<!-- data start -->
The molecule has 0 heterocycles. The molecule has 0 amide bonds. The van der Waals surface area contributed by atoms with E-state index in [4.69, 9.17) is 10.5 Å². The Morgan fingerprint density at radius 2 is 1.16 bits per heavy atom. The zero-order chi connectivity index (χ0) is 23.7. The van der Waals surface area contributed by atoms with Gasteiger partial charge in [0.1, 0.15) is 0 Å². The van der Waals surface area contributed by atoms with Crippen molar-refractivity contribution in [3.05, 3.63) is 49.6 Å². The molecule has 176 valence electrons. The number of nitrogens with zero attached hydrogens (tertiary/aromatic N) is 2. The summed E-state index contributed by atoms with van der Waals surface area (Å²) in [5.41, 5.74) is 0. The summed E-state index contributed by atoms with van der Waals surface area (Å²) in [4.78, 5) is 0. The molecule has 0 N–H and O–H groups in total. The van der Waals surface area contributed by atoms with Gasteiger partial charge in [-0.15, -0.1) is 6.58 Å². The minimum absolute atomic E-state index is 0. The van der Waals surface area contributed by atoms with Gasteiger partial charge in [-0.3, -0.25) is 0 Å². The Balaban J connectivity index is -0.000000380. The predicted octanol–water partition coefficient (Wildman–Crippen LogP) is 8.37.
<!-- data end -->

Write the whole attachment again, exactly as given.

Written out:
The molecule has 0 heterocycles. The molecule has 0 amide bonds. The van der Waals surface area contributed by atoms with E-state index in [4.69, 9.17) is 10.5 Å². The Morgan fingerprint density at radius 2 is 1.16 bits per heavy atom. The zero-order chi connectivity index (χ0) is 23.7. The van der Waals surface area contributed by atoms with Gasteiger partial charge in [0.1, 0.15) is 0 Å². The van der Waals surface area contributed by atoms with Crippen molar-refractivity contribution in [3.05, 3.63) is 49.6 Å². The molecule has 176 valence electrons. The number of nitrogens with zero attached hydrogens (tertiary/aromatic N) is 2. The summed E-state index contributed by atoms with van der Waals surface area (Å²) in [5.41, 5.74) is 0. The summed E-state index contributed by atoms with van der Waals surface area (Å²) in [4.78, 5) is 0. The molecule has 0 N–H and O–H groups in total. The van der Waals surface area contributed by atoms with Gasteiger partial charge in [-0.15, -0.1) is 6.58 Å². The minimum absolute atomic E-state index is 0. The van der Waals surface area contributed by atoms with Gasteiger partial charge in [-0.3, -0.25) is 0 Å². The Balaban J connectivity index is -0.000000380. The predicted octanol–water partition coefficient (Wildman–Crippen LogP) is 8.37.